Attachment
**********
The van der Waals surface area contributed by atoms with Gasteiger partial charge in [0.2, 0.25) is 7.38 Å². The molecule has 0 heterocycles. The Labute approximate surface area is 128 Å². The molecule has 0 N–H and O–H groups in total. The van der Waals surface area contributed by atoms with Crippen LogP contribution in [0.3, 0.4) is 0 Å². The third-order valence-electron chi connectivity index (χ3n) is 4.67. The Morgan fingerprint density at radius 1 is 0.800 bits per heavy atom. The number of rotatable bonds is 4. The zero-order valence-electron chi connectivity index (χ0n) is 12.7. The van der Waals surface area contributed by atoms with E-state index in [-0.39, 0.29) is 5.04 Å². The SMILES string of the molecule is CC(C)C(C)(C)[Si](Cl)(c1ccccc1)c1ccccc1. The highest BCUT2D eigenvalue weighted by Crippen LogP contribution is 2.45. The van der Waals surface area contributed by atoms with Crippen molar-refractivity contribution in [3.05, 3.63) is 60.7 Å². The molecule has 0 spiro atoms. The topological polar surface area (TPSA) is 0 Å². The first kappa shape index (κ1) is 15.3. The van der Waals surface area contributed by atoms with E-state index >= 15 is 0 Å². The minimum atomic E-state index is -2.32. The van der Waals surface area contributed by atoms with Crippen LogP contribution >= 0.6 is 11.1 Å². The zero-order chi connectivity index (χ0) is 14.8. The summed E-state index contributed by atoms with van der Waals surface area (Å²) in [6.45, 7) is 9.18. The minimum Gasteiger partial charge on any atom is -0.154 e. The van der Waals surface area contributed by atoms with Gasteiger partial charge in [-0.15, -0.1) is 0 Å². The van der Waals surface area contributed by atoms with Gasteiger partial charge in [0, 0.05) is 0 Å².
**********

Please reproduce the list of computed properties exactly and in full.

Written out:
The van der Waals surface area contributed by atoms with Gasteiger partial charge in [0.2, 0.25) is 7.38 Å². The molecule has 0 heterocycles. The Labute approximate surface area is 128 Å². The molecule has 0 N–H and O–H groups in total. The van der Waals surface area contributed by atoms with Crippen LogP contribution in [0.3, 0.4) is 0 Å². The third-order valence-electron chi connectivity index (χ3n) is 4.67. The Morgan fingerprint density at radius 1 is 0.800 bits per heavy atom. The number of rotatable bonds is 4. The zero-order valence-electron chi connectivity index (χ0n) is 12.7. The van der Waals surface area contributed by atoms with E-state index in [-0.39, 0.29) is 5.04 Å². The SMILES string of the molecule is CC(C)C(C)(C)[Si](Cl)(c1ccccc1)c1ccccc1. The highest BCUT2D eigenvalue weighted by Crippen LogP contribution is 2.45. The van der Waals surface area contributed by atoms with Crippen molar-refractivity contribution in [3.05, 3.63) is 60.7 Å². The molecule has 0 spiro atoms. The topological polar surface area (TPSA) is 0 Å². The first kappa shape index (κ1) is 15.3. The van der Waals surface area contributed by atoms with E-state index >= 15 is 0 Å². The minimum atomic E-state index is -2.32. The van der Waals surface area contributed by atoms with Crippen LogP contribution >= 0.6 is 11.1 Å². The zero-order chi connectivity index (χ0) is 14.8. The summed E-state index contributed by atoms with van der Waals surface area (Å²) in [6.45, 7) is 9.18. The minimum Gasteiger partial charge on any atom is -0.154 e. The van der Waals surface area contributed by atoms with Gasteiger partial charge in [-0.15, -0.1) is 0 Å². The van der Waals surface area contributed by atoms with Gasteiger partial charge in [0, 0.05) is 0 Å².